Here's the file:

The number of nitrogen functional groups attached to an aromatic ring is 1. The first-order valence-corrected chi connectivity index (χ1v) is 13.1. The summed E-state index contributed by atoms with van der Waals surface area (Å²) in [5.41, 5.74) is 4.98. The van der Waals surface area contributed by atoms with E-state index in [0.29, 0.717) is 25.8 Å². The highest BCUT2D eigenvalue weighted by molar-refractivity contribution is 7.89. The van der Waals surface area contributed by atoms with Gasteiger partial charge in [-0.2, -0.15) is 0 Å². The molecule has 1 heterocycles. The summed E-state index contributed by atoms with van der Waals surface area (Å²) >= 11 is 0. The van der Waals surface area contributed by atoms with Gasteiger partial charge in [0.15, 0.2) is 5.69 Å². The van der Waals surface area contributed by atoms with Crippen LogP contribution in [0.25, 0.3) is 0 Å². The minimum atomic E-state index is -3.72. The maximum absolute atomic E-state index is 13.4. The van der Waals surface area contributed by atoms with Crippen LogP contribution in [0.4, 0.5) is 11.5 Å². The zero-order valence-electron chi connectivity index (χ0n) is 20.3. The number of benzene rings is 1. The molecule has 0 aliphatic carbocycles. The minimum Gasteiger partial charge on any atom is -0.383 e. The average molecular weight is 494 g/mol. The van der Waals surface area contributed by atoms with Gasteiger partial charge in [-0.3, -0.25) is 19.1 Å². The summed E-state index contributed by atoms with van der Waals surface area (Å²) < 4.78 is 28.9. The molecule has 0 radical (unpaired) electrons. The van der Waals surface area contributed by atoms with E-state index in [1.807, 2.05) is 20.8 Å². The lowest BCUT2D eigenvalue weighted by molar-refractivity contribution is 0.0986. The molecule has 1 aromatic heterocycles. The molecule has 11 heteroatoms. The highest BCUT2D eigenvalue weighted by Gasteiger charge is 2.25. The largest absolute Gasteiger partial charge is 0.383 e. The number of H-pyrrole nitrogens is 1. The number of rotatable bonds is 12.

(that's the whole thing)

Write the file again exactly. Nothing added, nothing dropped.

The number of nitrogen functional groups attached to an aromatic ring is 1. The first-order valence-corrected chi connectivity index (χ1v) is 13.1. The summed E-state index contributed by atoms with van der Waals surface area (Å²) in [5.41, 5.74) is 4.98. The van der Waals surface area contributed by atoms with E-state index in [0.29, 0.717) is 25.8 Å². The highest BCUT2D eigenvalue weighted by molar-refractivity contribution is 7.89. The van der Waals surface area contributed by atoms with Gasteiger partial charge in [-0.2, -0.15) is 0 Å². The molecule has 1 heterocycles. The summed E-state index contributed by atoms with van der Waals surface area (Å²) >= 11 is 0. The van der Waals surface area contributed by atoms with Gasteiger partial charge in [0.15, 0.2) is 5.69 Å². The van der Waals surface area contributed by atoms with Crippen LogP contribution in [0.25, 0.3) is 0 Å². The minimum atomic E-state index is -3.72. The maximum absolute atomic E-state index is 13.4. The van der Waals surface area contributed by atoms with Crippen LogP contribution in [0.4, 0.5) is 11.5 Å². The zero-order valence-electron chi connectivity index (χ0n) is 20.3. The number of benzene rings is 1. The molecule has 0 aliphatic carbocycles. The minimum Gasteiger partial charge on any atom is -0.383 e. The average molecular weight is 494 g/mol. The van der Waals surface area contributed by atoms with Gasteiger partial charge in [-0.3, -0.25) is 19.1 Å². The summed E-state index contributed by atoms with van der Waals surface area (Å²) < 4.78 is 28.9. The molecule has 0 radical (unpaired) electrons. The van der Waals surface area contributed by atoms with E-state index in [1.807, 2.05) is 20.8 Å². The lowest BCUT2D eigenvalue weighted by molar-refractivity contribution is 0.0986. The molecule has 1 aromatic heterocycles. The molecule has 11 heteroatoms. The highest BCUT2D eigenvalue weighted by Gasteiger charge is 2.25. The largest absolute Gasteiger partial charge is 0.383 e. The number of H-pyrrole nitrogens is 1. The number of rotatable bonds is 12.